After finishing a disappointing time-travel romance, I needed a palate cleanser. I still was in a time-travel state of mind so I wandered through my huge To-Be-Read pile and found this.
The summary intrigued me. First off, pre-English conquest Wales is not your typical time-travel stop. Scottish Highlands? They’re positively swarming with women from the twentieth and twenty-first century. Pre-Civil-War South? Same. Tudor England? Definitely has its fair share. Heck, even the World Wars are stuffed chock full of temporally misplaced heroines. So that was definitely in the plus column. Another plus? Said heroine’s toddler daughter comes along with her. Color me surprised. And she apparently serves a purpose…although she’s a little too precocious for a two and a half year old. The third and final plus was the hero, Prince Llewelyn of Wales. In most historical time-romps you get a made up title or person; sure the character will interact with historical-domain characters, but having them be the hero? Ballsy.
I fell in love with Meg, a beaten but not broken woman who was determined to survive no matter the odds. She was fun, intelligent, and strong in all the right ways. Sure, she couldn’t swing a sword, but she didn’t expect the hero to save her either. She also knew her history but wasn’t sure how her being there would affect the time stream. Was it a closed loop? Parallel Universe? She didn’t know. She didn’t angst about to too much… there was some… as there should be in all time travel stories, but there wasn’t so much that it became annoying.
I also loved – LOVED – that the hero couldn’t understand her English and she couldn’t understand his. As I said before, you have to accept certain things… like if your hero/heroine is traveling 400 years or more into the past but only speaks English that either the force that sent them back dealt with that problem or they’re going to have a failure to communicate…
In Daughter of Time, there is no magical translator. The heroine has to find a way to communicate, and she does. Through poorly remembered Welsh (which her mother is Welsh) and French. Both languages that didn’t go through the same pronunciation shift.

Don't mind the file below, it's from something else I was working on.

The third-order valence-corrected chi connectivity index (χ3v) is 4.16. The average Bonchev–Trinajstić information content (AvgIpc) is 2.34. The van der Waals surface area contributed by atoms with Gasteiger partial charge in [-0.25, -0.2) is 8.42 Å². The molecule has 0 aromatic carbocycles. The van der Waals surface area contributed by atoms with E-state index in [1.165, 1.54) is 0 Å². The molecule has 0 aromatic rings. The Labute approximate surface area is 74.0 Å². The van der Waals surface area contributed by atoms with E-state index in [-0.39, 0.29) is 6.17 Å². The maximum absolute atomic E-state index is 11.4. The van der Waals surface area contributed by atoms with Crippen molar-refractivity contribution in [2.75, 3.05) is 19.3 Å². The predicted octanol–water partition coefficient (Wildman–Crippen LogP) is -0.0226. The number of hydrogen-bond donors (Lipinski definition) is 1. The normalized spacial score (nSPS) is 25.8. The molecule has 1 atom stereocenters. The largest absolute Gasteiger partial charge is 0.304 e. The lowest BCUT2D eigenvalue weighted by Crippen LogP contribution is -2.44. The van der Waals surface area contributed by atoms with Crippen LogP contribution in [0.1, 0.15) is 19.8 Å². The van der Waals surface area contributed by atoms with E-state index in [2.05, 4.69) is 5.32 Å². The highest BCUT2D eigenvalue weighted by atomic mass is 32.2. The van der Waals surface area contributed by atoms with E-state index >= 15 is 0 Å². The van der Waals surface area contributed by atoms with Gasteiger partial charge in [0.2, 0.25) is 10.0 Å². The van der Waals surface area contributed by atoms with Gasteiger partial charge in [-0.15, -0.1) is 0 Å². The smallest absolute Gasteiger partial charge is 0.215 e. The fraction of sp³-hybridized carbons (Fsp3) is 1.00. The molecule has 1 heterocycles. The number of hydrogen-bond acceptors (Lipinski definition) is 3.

I know. I’m geeking out over language. But that stylistic choice sets the tone of the whole novel.
The thing has been meticulously researched. There are points where the action moves quickly… but then you realize the author is merely trying to keep up with the history. Because seriously, the history was fast moving during this time.
You have to give Llewelyn props, he manages to woo the fair lady and defend his realm from internal and external machinations.
As in all time-travel, there’s always the moment of “how to tell the truth of my past.” In some ways, it’s the core conflict. Here, it’s handled in a refreshing way. Like seriously refreshing. I won’t spoil it, but I will say that it makes perfect sense in context.
Ultimately, I was really satisfied with this book and I stayed up all night reading it.
But I need to level with you… there’s a lot of history and political stuff going on in here. If that’s not your bag, this won’t be for you.
This book is a prequel, a set up, for a larger series that dives into Alternate History. It stands on its own, but the ending is kind of a foregone conclusion. In addition, this book only features closed-door sex scenes. The main audience of the series is Teens/Young Adults, so if you’re looking for smut, skip this.
That being said, I really loved this book. It was just the book I needed at the time I needed it.
I’m likely to check out the next book in the series, which means that the prequel did its job.
And one other bonus… the book is FREE!
In all I give this book Five Stars!